What happens if the death has been reported to a Coroner
In the case of a sudden or explained death, the registration procedure will be different a death would be reported to the coroner in the district where a death has occurred. It is then the coroner’s responsibility to establish a cause of death and issue the relevant certificate.
The coroner and his team of officers will obtain relevant details about the deceased, along with statements from relatives and an identification of deceased. The body will not be touched before arrival at the coroner’s office.
When a death of this nature occurs outside of a hospital, the deceased will be transferred to the coroner’s mortuary.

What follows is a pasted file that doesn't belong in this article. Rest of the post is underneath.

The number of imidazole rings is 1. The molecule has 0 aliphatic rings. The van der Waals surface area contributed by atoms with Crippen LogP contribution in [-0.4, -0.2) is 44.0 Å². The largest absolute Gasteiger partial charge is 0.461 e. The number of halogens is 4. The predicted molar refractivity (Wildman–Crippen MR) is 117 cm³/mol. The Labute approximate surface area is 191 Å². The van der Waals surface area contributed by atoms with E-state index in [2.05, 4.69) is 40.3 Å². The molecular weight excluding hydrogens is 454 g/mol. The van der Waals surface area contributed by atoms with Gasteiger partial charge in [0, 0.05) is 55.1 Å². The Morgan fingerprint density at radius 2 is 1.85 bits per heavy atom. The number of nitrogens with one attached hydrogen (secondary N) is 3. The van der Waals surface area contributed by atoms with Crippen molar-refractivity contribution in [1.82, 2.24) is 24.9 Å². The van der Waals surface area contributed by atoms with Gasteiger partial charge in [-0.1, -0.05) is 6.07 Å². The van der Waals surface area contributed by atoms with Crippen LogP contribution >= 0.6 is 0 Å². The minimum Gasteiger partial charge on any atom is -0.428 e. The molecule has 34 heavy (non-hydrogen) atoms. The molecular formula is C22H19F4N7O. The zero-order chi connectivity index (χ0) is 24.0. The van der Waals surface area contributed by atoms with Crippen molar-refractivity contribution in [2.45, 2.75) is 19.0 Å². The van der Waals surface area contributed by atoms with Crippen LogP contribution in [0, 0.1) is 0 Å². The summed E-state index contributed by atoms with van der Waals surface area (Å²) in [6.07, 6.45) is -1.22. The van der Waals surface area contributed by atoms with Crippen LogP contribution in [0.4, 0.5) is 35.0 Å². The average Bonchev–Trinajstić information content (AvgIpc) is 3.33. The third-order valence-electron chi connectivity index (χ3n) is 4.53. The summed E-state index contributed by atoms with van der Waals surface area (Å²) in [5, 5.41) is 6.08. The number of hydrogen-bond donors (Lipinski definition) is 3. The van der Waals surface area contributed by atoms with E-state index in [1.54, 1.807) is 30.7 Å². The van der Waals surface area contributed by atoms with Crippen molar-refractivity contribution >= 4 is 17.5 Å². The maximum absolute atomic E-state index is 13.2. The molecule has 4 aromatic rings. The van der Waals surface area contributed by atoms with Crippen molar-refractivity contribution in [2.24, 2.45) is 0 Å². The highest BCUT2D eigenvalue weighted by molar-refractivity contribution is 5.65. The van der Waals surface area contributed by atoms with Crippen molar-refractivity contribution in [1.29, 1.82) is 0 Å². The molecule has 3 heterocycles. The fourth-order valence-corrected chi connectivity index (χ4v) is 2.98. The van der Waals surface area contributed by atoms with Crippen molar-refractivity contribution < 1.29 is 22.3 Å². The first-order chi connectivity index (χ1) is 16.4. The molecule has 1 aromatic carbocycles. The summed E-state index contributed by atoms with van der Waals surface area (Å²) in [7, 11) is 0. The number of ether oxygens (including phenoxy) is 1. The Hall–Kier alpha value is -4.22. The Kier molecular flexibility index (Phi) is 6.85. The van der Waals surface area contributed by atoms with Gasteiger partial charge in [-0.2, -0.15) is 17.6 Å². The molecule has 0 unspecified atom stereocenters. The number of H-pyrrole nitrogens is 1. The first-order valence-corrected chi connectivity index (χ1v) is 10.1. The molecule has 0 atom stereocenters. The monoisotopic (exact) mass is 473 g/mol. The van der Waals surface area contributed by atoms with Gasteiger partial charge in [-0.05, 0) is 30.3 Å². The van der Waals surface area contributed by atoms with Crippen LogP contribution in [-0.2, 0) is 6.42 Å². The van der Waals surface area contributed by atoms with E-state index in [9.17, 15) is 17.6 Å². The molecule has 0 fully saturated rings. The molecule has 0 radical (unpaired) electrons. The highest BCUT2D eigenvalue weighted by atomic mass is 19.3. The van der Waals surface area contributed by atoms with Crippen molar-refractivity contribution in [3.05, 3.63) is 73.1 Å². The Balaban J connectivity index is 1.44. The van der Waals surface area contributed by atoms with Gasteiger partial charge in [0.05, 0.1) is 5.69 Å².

If the coroner rules that the death is due to natural causes the officer will inform the relatives when they can attend to the registrar’s office to register the death.
If the coroner confirms that a death has occurred due to natural causes, they will inform the relatives that they may attend the registrar office to register the death. Usually this procedure will take longer than if a GP or hospital doctor are able to issue the medical certificate so may cause a delay in arranging a date for the funeral.
When the coroner decides that an inquest is required, they may issue an interim certificate form which allows for a funeral to be arranged. On this occasion the relatives are required to attend the registrar’s office to register the death only after in the inquest has be completed.